In the course of a trust administration, beneficiaries primarily want to know what will be distributed to them and when it will be distributed. Attorneys who represent trustees, however, must prevent trust distributions until the proper time—that is, until all liabilities have been paid or reasonably accounted for with a reserve. Otherwise, a trustee may face personal liability and need to seek indemnity from beneficiaries who may have already spent the funds distributed to them. In a postdeath administration, there may be trust and nontrust liabilities (or the decedent’s liabilities), including the decedent’s debts and various taxes. In addition, a trustee must pay the expenses of the administration or reserve funds for payment of those expenses.
Limit Creditors’ Claims Periods
A trustee must first identify and settle a decedent’s debts to accurately evaluate the assets available for distribution to beneficiaries. This process typically involves providing notice to known creditors, such as credit card companies, healthcare providers, mortgage companies, and other lenders or providers of credit or services to the decedent, in the course of a probate proceeding or another statutorily defined process.
In addition, a form of notice must usually be published in a local newspaper to give unknown creditors an opportunity to file a claim with the decedent’s estate or trust. Claims not filed within the limitations period—which may be shortened in a probate proceeding or by statutory means, or may be the default period after the decedent’s death—will be barred. For any claim filed, the trustee should confirm the amount due and then work to pay, negotiate, object to, or otherwise resolve or dispose of the claim.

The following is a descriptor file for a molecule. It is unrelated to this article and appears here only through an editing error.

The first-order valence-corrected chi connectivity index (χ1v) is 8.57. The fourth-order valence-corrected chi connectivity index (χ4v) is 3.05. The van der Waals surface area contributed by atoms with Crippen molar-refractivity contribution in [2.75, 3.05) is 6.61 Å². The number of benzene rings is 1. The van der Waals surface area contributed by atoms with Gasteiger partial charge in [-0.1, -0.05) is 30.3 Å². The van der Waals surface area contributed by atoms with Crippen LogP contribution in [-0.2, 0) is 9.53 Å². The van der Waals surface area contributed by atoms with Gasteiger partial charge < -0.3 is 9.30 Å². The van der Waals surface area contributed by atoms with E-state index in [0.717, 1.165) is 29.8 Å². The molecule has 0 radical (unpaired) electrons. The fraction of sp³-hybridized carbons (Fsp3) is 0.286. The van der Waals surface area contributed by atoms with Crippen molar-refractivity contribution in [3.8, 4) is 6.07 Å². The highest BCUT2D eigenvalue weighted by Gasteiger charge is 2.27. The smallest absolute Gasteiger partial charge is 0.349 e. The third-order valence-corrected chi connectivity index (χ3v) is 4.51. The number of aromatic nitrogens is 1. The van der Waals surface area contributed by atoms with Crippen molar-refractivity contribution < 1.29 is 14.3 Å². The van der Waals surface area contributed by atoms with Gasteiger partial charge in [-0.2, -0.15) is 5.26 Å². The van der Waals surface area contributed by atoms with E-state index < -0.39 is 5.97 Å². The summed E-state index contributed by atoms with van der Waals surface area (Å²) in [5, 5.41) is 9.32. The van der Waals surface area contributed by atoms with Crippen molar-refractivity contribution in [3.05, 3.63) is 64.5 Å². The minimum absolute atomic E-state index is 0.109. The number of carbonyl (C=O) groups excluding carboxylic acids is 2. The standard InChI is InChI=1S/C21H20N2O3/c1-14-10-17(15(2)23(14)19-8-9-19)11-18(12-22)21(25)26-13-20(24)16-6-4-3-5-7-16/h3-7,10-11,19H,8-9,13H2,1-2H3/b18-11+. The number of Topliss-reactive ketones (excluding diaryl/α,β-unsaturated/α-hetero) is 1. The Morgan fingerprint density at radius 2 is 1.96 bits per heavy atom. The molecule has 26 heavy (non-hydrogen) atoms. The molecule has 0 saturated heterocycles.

Finally, once all claims have been settled, the trustee should obtain written confirmation of satisfaction from each creditor. In some limited circumstances, a liability will not be paid during the initial trust administration process because it is intended to pass with a specific asset distributed to a beneficiary, such as a mortgage that will pass with the real estate securing it. For these special cases, the trustee must typically coordinate with the lender to obtain written approval of and consent to the transfer.
Request Prompt Assessment of Taxes
The trustee must pay all remaining income, estate, and other tax liabilities of the decedent and the decedent’s estate to properly assess the assets remaining for distribution to beneficiaries. The most common tax filing involved in postdeath administrations includes the decedent’s final individual income tax return (Form 1040) and any required returns not filed for preceding years. Even if not otherwise required, an individual income tax return must be filed to obtain a refund if one is due to the decedent for taxes withheld from salaries, wages, pensions, or annuities; estimated taxes paid; or other credits that result in a refund.
In addition, the trustee is typically required to file fiduciary income tax returns (Form 1041) for the estate and trust. There are many ways the trustee can accomplish this filing depending on the unique circumstances of the administration. Finally, the trustee may also need to file final or late gift tax returns for the decedent, federal and state estate tax returns for the decedent’s estate, and state inheritance tax returns for certain transfers to beneficiaries of the estate. The Internal Revenue Service (IRS) has statutory limitations periods to charge any additional tax due. However, a trustee may request a more timely assessment of tax as well as a discharge from personal liability for certain taxes and in certain circumstances by filing various other tax forms.
Get a “Read Receipt” Prior to Making Distributions